A unique collaboration between Fisher’s Office of Global Business, Battelle for Kids and school districts in rural Appalachia is providing an underserved population of future business leaders with an introduction to business and entrepreneurship.

As part of the Ohio Appalachian Collaborative (OAC), Fisher hosted the first-ever CIBER/OAC Entrepreneur Export Competition, a “Shark Tank”-style event that provided high school students in the OAC network the opportunity to explore a more global world by creating, or finding, a local product or service to export to another country.

“We have very few electives and almost nothing in business,” said Debbie Edgar, a teacher in the Belpre City Schools district. “This project got the students into the business community where they visited the local small business bureau, the chamber of commerce and learned from business leaders. They learned about starting a small business and did some good networking. They also did several public speaking events.”

With the guidance of Ohio State student mentors, teams wrote research-based marketing plans for their product or service. The plans informed a marketing pitch that was then delivered to a panel of experts and “investors” at an event on Fisher’s campus. Nine high school teams from five school districts from Southeast Ohio participated.

Belpre High School won the competition, with each student earning a $250 book scholarship for their first year at college.

The competition was made possible by the Center for International Business Education and Research (CIBER), a Title VI, federally funded program at Fisher that is making an impact through a number of initiatives at Fisher.

Ohio Appalachian Collaborative 2
Students receive feedback as part of the first-ever CIBER/Ohio Appalachian Collaborative Entrepreneur Export Competition.

“This event and the entire OAC program is making significant in-roads into middle and high school student populations to create critical educational opportunities, including awareness of business, entrepreneurship and the importance of thinking globally,” said Joyce Steffan, director of Fisher’s Office of Global Business. “We were excited to be a part of the program because, as part of a land grant institution, we have a responsibility to educate and to improve the lives of Ohio’s residents. What better way to do that than to get these students excited about business on a global scale by opening the doors of Ohio’s flagship university?”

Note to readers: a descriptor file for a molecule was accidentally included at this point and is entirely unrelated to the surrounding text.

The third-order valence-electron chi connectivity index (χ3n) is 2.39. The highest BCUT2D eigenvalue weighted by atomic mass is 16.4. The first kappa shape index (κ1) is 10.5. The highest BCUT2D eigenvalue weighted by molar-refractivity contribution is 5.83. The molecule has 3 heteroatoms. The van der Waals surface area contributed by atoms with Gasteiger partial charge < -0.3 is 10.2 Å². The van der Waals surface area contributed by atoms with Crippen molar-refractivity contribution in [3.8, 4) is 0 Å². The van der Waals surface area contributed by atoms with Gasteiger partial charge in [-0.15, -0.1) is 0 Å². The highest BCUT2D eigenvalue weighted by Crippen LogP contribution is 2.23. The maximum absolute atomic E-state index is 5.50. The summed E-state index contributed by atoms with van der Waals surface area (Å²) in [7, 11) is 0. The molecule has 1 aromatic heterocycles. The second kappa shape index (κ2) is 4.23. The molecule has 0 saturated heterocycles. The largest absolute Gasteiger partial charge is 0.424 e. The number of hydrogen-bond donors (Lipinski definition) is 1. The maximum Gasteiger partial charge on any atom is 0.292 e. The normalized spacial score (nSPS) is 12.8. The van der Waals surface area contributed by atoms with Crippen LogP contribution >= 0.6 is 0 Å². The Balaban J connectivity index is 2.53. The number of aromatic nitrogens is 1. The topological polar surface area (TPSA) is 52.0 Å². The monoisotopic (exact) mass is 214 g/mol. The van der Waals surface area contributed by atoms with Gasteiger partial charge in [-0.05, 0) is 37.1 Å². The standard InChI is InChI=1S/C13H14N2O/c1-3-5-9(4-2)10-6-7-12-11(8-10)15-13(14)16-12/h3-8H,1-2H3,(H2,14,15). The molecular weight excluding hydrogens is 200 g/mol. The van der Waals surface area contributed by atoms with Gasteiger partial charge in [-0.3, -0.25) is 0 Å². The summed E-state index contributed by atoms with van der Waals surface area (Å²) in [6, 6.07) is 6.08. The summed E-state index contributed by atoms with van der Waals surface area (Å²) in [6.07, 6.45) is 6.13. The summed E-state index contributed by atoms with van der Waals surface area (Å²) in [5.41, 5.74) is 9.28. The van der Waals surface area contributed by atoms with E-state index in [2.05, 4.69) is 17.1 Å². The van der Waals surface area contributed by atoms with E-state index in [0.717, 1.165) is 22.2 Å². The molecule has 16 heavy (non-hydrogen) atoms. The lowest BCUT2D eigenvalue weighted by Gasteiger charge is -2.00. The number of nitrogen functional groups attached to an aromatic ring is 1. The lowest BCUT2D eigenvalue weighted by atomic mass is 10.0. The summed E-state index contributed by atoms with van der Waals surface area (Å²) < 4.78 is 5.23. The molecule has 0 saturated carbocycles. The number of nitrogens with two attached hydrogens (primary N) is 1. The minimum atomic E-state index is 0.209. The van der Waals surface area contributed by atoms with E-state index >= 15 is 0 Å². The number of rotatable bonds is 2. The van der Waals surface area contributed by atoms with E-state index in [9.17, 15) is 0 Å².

OAC students participating in the pitch competition, school administrators and parents also had the opportunity to tour campus.

“Getting on campus was huge,” Edgar said. “The students really felt special and connected to something bigger than they've ever seen.”

Plans for a second CIBER/OAC Entrepreneur Export Competition at Fisher are underway, and schools like Belpre are expanding their commitment to the program. Students participating in it in 2017-18 will have their own class period in which to work on the project.

“This project helped to push students out of their comfort zone, and to expand their thinking and knowledge to a new level,” said Katie Brown, a teacher at Maysville High School. “It also prepared my students for the level and amount of work that would be required of them at the college level.”

The Ohio Appalachian Collaborative was created in 2010 to provide enhanced educational opportunities to more than 34,000 students in rural school districts, strengthen the ties between education and economic development, and bring students hope and aspiration for a brighter future.